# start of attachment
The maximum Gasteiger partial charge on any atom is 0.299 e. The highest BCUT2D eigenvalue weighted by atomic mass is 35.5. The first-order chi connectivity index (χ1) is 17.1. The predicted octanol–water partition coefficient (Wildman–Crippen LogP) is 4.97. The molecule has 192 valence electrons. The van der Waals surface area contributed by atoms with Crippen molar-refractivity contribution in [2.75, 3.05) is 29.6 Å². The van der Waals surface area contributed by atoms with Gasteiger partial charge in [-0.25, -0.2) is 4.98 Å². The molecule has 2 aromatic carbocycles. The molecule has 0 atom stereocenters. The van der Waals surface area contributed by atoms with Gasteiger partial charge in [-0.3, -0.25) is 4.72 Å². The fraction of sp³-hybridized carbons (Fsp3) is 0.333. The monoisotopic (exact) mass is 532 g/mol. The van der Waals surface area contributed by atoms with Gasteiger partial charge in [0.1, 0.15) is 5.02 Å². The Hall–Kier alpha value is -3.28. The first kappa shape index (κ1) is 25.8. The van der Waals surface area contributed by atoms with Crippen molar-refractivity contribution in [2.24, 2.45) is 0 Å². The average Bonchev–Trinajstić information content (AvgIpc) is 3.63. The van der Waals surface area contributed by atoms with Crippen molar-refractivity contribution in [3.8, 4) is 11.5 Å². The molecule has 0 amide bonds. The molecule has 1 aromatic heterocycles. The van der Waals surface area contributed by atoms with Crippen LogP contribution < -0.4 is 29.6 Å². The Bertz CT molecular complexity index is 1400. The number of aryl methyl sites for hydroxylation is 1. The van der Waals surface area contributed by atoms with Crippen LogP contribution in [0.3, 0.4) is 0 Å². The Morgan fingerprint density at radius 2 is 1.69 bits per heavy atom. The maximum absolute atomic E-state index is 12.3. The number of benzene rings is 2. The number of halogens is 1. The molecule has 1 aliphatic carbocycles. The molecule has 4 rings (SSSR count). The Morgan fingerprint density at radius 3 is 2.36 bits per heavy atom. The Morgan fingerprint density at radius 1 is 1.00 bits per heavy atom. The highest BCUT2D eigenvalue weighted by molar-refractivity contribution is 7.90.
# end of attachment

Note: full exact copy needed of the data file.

The maximum Gasteiger partial charge on any atom is 0.299 e. The highest BCUT2D eigenvalue weighted by atomic mass is 35.5. The first-order chi connectivity index (χ1) is 17.1. The predicted octanol–water partition coefficient (Wildman–Crippen LogP) is 4.97. The molecule has 192 valence electrons. The van der Waals surface area contributed by atoms with Crippen molar-refractivity contribution in [2.75, 3.05) is 29.6 Å². The van der Waals surface area contributed by atoms with Gasteiger partial charge in [-0.25, -0.2) is 4.98 Å². The molecule has 2 aromatic carbocycles. The molecule has 0 atom stereocenters. The van der Waals surface area contributed by atoms with Gasteiger partial charge in [-0.3, -0.25) is 4.72 Å². The fraction of sp³-hybridized carbons (Fsp3) is 0.333. The monoisotopic (exact) mass is 532 g/mol. The van der Waals surface area contributed by atoms with Gasteiger partial charge in [0.1, 0.15) is 5.02 Å². The Hall–Kier alpha value is -3.28. The first kappa shape index (κ1) is 25.8. The van der Waals surface area contributed by atoms with Crippen molar-refractivity contribution in [2.24, 2.45) is 0 Å². The average Bonchev–Trinajstić information content (AvgIpc) is 3.63. The van der Waals surface area contributed by atoms with Crippen molar-refractivity contribution in [3.8, 4) is 11.5 Å². The molecule has 0 amide bonds. The molecule has 1 aromatic heterocycles. The van der Waals surface area contributed by atoms with Crippen LogP contribution < -0.4 is 29.6 Å². The Bertz CT molecular complexity index is 1400. The number of aryl methyl sites for hydroxylation is 1. The van der Waals surface area contributed by atoms with Crippen LogP contribution in [0.3, 0.4) is 0 Å². The Morgan fingerprint density at radius 2 is 1.69 bits per heavy atom. The maximum absolute atomic E-state index is 12.3. The number of benzene rings is 2. The number of halogens is 1. The molecule has 1 aliphatic carbocycles. The molecule has 4 rings (SSSR count). The Morgan fingerprint density at radius 3 is 2.36 bits per heavy atom. The Morgan fingerprint density at radius 1 is 1.00 bits per heavy atom. The highest BCUT2D eigenvalue weighted by molar-refractivity contribution is 7.90.